Wednesday, February 06, 2008

Dinner with my refugee students

I enjoyed a Koosharee dinner (a popular vegetarian meal of rice, pasta, lentils, fried onions) with two of my students Monday night: Hani, a 20 year-old Eritrean, and Mohamed, a 30 year old Sudanese. Both are refugees. You wouldn’t know it from talking to them. Hani speaks with an American accent. He says “yeah” instead of “yes.” He is wearing a dark Tupac shirt. He is more comfortable speaking English with his sister at home rather than Tagrinya, the language of Eritrea. A resident of Cairo for 10 months now, he spent two years in Khartoum, Sudan. His father remains in Saudi Arabia and his mother lives in Eritrea. She visited him in Cairo just five months ago. Hani speaks very fluently and is one of the best students in class. He should be studying at a University. Unfortunately, he says he “does nothing” the rest of the week. I do not ask him too many personal questions, but it seems that he has no job. He is taking French classes now, but does not really enjoy them. His Chinese neighbor in Eritrea used to teach him a few Chinese words and phrases, so he asked me for a few words tonight. After I explain to him that Chinese verbs do not conjugate, he said, “Maybe I should learn Chinese instead of French.”

Mohamed is a gentle man. He wears glasses and has a scholar look about him. He stands out from the rest of the students by sitting in the front row and always volunteers to speak. Mohamed follows American politics. Both he and Hani are Barack Obama supporters. Mohamed even knows about Senator Bob Dole. He grows pessimistic when I ask him about his future plans after St. Andrews, where he takes English classes. “What can I do when I leave here? All we get is a certificate, a piece of paper that says we took a class here.” He is currently applying for asylum to Australia. In 2004, he left the Sudan, where he faced religious persecution from the Islamic Government. His father disappeared and two of his sisters were kidnapped by the Janjaweed Militia in Darfur. He has never heard from them since. Mohamed received protection from a local church. After spending some time with them, he eventually converted to Christianity, which led to more troubles for him. Security men detained him and accused him of subversion. They beat him repeatedly and tortured him night and day. He was deprived of food, water and sleep. They tied him up and hanged him upside down from a ceiling fan. When he was released, he fled the country.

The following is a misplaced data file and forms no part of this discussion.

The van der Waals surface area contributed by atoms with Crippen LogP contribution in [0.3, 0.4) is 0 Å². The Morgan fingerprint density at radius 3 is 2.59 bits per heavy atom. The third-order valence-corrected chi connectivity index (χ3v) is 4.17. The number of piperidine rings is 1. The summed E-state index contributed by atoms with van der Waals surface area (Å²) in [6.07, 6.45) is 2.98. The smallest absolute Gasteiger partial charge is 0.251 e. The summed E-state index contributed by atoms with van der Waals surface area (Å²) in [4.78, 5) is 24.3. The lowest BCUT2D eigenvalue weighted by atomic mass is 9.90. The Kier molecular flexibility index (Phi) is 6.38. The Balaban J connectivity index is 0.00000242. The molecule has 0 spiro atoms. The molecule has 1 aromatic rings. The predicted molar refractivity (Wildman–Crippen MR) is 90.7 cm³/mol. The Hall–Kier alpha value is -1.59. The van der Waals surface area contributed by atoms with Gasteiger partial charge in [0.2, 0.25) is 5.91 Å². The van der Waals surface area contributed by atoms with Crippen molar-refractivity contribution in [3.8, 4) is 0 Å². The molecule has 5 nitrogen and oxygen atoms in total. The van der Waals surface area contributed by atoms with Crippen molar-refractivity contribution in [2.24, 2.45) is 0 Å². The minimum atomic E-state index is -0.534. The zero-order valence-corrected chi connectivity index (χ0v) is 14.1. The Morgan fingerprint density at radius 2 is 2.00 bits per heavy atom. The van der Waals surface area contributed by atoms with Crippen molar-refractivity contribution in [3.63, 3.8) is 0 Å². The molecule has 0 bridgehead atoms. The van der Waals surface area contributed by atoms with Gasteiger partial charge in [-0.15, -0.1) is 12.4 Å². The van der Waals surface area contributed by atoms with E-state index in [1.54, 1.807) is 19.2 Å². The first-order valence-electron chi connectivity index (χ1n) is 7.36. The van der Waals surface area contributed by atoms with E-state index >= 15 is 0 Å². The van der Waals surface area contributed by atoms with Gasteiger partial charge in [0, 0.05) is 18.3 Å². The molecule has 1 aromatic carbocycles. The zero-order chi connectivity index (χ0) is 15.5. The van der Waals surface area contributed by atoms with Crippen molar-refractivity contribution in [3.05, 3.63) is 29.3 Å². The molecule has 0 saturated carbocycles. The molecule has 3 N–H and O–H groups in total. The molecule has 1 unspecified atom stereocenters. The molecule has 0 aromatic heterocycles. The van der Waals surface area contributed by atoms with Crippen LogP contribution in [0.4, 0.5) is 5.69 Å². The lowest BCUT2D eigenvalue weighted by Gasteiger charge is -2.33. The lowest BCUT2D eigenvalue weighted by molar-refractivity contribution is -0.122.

While Hani will stay in Cairo for the foreseeable future, Mohamed is trying to leave for greener pastures. I wish him well. Australia would do well to accept this refugee, whom I’m confident will make great contributions to their country down under.

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